Surprisingly, there are many instances of patent infringement cases that have been dismissed (and, in some cases, sanctions imposed) based on lack of due diligence on the plaintiff’s part to research the ownership or licensee status of the asserted patents.

In sum, the body of Federal Circuit caselaw relating to standing via an exclusive license requires the license agreement to transfer “all substantive rights” in the patent to the licensee, so if the agreement requires the licensee to first obtain the patent holder’s consent to the litigation or allows the licensor to prevent renewal of the license after a certain period of time, chances are the case will be dismissed. See, e.g., Aspex Eyewear, Inc. v. Miracle Optics, Inc., 434 F.3d 1336 (Fed. Cir. 2006).

Examine the alleged infringing activities
This part of the investigation generally includes obtaining potentially infringing products or devices and determining, if reasonable, the presence of all patent claim limitations.

In fact, while there is no rule that an accused product be deconstructed prior to filing an infringement suit (see, e.g., Intamin, Ltd. v. Magnetar Techs., Corp., 483 F.3d 1328, 1338 (Fed. Cir. 2007)), if there are no unreasonable obstacles to doing so, reverse engineering, testing and deconstruction may be required just to meet the pre-filing requirements under the federal rules.

For instance, if the infringing product is a bicycle, purchase the bicycle and take the time to inspect it and ensure that all elements of your claimed invention are present.

If the infringing product is an apparatus that cannot be reasonably obtained, e.g., a chemical reactor, or a process, then you might try to obtain information about the apparatus or process from the alleged infringer.

The Federal Circuit has generally indicated that such steps are more extensive than Rule 11 requires and that, upon refusal to provide the requested information, you may have only two choices: assume non-infringement or file suit. See, e.g., Hoffman-La Roche, Inc. v. Invamed, Inc., 213 F.3d 1359, 1365 (Fed. Cir. 2000).

While in some cases it is sufficient to rely on product packaging or marketing literature (see, e.g., Q-Pharma, Inc., 360 F.3d at 1302-1303), if chemical analyses is available for a suspected infringing product, do not wait until after filing to find out whether the product has all the elements of the patent claims.

In Q-Pharma, Inc., the company sued Jergens for infringement of a patent on a method for therapeutically treating damaged tissue by topically administering a composition containing Coenzyme Q10 (“CoQ10”). Q-Pharma, Inc., 360 F.3d at 1298.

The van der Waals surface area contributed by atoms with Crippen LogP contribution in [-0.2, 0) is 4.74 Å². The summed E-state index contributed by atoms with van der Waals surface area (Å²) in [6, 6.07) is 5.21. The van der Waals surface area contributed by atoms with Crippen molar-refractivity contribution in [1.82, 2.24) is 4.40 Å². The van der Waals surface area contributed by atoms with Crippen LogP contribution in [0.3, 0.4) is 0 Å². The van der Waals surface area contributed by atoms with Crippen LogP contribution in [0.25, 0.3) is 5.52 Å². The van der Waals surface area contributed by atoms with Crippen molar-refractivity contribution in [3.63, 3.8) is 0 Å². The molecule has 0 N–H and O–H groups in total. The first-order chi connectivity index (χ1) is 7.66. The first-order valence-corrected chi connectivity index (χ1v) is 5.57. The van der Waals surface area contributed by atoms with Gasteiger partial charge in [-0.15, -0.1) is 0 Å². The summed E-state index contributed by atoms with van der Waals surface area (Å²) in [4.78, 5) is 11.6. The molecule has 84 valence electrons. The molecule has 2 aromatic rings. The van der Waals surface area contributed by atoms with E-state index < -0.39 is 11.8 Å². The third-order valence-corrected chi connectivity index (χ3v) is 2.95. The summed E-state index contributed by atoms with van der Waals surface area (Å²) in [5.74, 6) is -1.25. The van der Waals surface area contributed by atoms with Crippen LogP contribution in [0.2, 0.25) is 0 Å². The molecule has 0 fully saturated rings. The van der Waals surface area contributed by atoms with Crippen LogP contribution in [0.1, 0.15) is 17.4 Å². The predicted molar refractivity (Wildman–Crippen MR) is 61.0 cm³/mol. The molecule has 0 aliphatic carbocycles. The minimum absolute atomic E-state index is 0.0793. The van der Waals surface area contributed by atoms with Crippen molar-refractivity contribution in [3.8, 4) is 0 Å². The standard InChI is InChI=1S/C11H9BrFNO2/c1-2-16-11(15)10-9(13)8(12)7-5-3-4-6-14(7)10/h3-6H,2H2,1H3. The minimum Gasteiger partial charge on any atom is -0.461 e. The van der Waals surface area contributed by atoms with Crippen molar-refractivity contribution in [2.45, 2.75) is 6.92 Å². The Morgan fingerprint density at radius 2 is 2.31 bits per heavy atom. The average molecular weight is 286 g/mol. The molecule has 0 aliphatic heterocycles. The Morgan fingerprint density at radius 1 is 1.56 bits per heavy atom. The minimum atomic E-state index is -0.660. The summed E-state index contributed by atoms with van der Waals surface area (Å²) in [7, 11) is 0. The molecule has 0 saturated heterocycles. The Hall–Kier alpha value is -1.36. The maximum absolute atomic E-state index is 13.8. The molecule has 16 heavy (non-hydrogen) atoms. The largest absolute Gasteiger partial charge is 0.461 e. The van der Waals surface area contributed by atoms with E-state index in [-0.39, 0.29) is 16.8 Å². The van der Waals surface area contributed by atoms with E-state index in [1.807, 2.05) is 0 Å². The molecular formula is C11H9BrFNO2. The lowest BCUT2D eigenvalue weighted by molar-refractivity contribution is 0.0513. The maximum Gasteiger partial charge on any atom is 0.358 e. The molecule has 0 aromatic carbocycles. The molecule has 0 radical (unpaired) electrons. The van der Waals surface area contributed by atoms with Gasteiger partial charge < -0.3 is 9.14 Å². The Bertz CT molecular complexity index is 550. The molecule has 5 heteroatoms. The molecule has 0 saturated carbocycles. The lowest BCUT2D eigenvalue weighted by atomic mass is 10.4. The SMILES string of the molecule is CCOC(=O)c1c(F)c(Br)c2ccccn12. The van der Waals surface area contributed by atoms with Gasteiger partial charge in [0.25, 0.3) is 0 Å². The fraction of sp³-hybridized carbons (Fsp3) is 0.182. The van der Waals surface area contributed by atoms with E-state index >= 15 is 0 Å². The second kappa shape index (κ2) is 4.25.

Q-Pharma relied on the label and advertising statements relating to the Jergens’ Curél® CoQ10, which listed CoQ10 as an ingredient, as a basis for infringement. Id. at 1301-1302.

Despite the availability of the Jergens’ lotion, Q-Pharma did not conduct a chemical analysis of the lotion. Id. After learning during discovery that the lotion contained no more than 0.00005 percent CoQ10 by weight, Q-Pharma elected to abandon its suit. Id. at 1298.

While Q-Pharma escaped sanctions under Rule 11, this is a clear example of how a pre-filing investigation that meets the federal rules may not go far enough to save the company unnecessary litigation costs.

Finally, you should also know where the infringing activities are taking place. Not only is this important for deciding who and where to sue, it also helps you decide whether to bring a Section 337 investigation at the International Trade Commission in addition to, or in the alternative to, a suit in federal court.

If the infringing activities are outside of the United States and you hold a U.S. patent, providing certain requirements are met, the ITC can enjoin the allegedly infringing activities and stop the products from legally entering the country.

Admittedly, a thorough pre-filing investigation can be a meticulous and painstaking process. However, exceeding requirements in pre-filing investigations for patent infringement cases may avoid squandering substantial resources litigating a patent that has incurable defects.

In addition, the process typically results in a well-vetted, resilient complaint that counsel can use to hit the ground running as soon as litigation commences.   
Stephanie Scruggs is a shareholder at Hanify & King. She represents clients in patent and trademark prosecution and litigation, IP counseling and IP due diligence. She can be contacted at